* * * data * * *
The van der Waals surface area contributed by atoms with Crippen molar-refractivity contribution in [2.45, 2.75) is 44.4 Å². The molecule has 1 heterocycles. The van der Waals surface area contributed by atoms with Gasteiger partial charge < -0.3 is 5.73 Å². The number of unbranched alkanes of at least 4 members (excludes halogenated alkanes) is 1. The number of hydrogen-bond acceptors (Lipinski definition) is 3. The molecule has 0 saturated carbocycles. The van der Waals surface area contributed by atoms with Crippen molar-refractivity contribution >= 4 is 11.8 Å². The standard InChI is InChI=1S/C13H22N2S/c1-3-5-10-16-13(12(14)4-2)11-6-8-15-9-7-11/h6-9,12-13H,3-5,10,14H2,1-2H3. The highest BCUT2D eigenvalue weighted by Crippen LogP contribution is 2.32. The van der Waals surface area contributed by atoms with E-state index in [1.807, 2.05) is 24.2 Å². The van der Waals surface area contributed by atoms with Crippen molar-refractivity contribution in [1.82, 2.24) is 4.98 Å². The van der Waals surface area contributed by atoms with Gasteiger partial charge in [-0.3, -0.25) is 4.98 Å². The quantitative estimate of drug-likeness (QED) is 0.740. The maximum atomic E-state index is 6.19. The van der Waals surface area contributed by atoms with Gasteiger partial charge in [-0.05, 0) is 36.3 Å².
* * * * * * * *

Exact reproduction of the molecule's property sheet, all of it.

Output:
The van der Waals surface area contributed by atoms with Crippen molar-refractivity contribution in [2.45, 2.75) is 44.4 Å². The molecule has 1 heterocycles. The van der Waals surface area contributed by atoms with Gasteiger partial charge < -0.3 is 5.73 Å². The number of unbranched alkanes of at least 4 members (excludes halogenated alkanes) is 1. The number of hydrogen-bond acceptors (Lipinski definition) is 3. The molecule has 0 saturated carbocycles. The van der Waals surface area contributed by atoms with Crippen molar-refractivity contribution >= 4 is 11.8 Å². The standard InChI is InChI=1S/C13H22N2S/c1-3-5-10-16-13(12(14)4-2)11-6-8-15-9-7-11/h6-9,12-13H,3-5,10,14H2,1-2H3. The highest BCUT2D eigenvalue weighted by Crippen LogP contribution is 2.32. The van der Waals surface area contributed by atoms with E-state index in [1.807, 2.05) is 24.2 Å². The van der Waals surface area contributed by atoms with Crippen molar-refractivity contribution in [1.82, 2.24) is 4.98 Å². The van der Waals surface area contributed by atoms with Gasteiger partial charge in [-0.3, -0.25) is 4.98 Å². The quantitative estimate of drug-likeness (QED) is 0.740. The maximum atomic E-state index is 6.19. The van der Waals surface area contributed by atoms with Gasteiger partial charge in [-0.05, 0) is 36.3 Å².